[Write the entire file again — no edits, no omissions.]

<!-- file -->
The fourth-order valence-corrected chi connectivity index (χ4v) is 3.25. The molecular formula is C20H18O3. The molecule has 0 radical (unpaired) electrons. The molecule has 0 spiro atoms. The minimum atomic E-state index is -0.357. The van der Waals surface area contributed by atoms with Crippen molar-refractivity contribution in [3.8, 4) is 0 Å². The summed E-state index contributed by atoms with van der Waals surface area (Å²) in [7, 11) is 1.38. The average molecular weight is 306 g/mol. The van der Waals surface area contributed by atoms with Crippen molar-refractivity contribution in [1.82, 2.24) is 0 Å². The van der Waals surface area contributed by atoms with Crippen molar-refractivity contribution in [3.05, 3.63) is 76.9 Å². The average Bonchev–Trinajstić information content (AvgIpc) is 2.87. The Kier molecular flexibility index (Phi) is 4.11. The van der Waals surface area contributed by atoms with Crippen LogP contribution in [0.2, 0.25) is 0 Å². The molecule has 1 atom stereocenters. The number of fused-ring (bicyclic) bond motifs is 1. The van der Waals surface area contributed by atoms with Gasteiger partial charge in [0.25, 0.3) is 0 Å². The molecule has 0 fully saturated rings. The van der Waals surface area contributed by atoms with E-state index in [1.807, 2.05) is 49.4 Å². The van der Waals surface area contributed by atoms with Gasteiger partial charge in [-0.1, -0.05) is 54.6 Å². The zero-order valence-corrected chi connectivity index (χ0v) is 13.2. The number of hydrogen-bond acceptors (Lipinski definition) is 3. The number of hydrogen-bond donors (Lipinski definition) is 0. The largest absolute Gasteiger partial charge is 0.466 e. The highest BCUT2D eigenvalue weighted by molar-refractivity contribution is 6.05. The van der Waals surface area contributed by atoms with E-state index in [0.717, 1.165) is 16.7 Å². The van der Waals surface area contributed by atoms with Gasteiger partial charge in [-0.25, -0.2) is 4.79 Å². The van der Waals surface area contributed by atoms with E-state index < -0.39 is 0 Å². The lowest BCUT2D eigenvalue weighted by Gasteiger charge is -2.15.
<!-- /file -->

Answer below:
The fourth-order valence-corrected chi connectivity index (χ4v) is 3.25. The molecular formula is C20H18O3. The molecule has 0 radical (unpaired) electrons. The molecule has 0 spiro atoms. The minimum atomic E-state index is -0.357. The van der Waals surface area contributed by atoms with Crippen molar-refractivity contribution in [3.8, 4) is 0 Å². The summed E-state index contributed by atoms with van der Waals surface area (Å²) in [7, 11) is 1.38. The average molecular weight is 306 g/mol. The van der Waals surface area contributed by atoms with Crippen molar-refractivity contribution in [1.82, 2.24) is 0 Å². The van der Waals surface area contributed by atoms with Crippen molar-refractivity contribution in [3.05, 3.63) is 76.9 Å². The average Bonchev–Trinajstić information content (AvgIpc) is 2.87. The Kier molecular flexibility index (Phi) is 4.11. The van der Waals surface area contributed by atoms with Crippen LogP contribution in [0.2, 0.25) is 0 Å². The molecule has 1 atom stereocenters. The number of fused-ring (bicyclic) bond motifs is 1. The van der Waals surface area contributed by atoms with Gasteiger partial charge in [0.25, 0.3) is 0 Å². The molecule has 0 fully saturated rings. The van der Waals surface area contributed by atoms with E-state index in [1.807, 2.05) is 49.4 Å². The van der Waals surface area contributed by atoms with Gasteiger partial charge in [-0.1, -0.05) is 54.6 Å². The zero-order valence-corrected chi connectivity index (χ0v) is 13.2. The number of hydrogen-bond acceptors (Lipinski definition) is 3. The number of hydrogen-bond donors (Lipinski definition) is 0. The largest absolute Gasteiger partial charge is 0.466 e. The highest BCUT2D eigenvalue weighted by molar-refractivity contribution is 6.05. The van der Waals surface area contributed by atoms with E-state index in [0.717, 1.165) is 16.7 Å². The van der Waals surface area contributed by atoms with Gasteiger partial charge in [-0.25, -0.2) is 4.79 Å². The van der Waals surface area contributed by atoms with E-state index < -0.39 is 0 Å². The lowest BCUT2D eigenvalue weighted by Gasteiger charge is -2.15.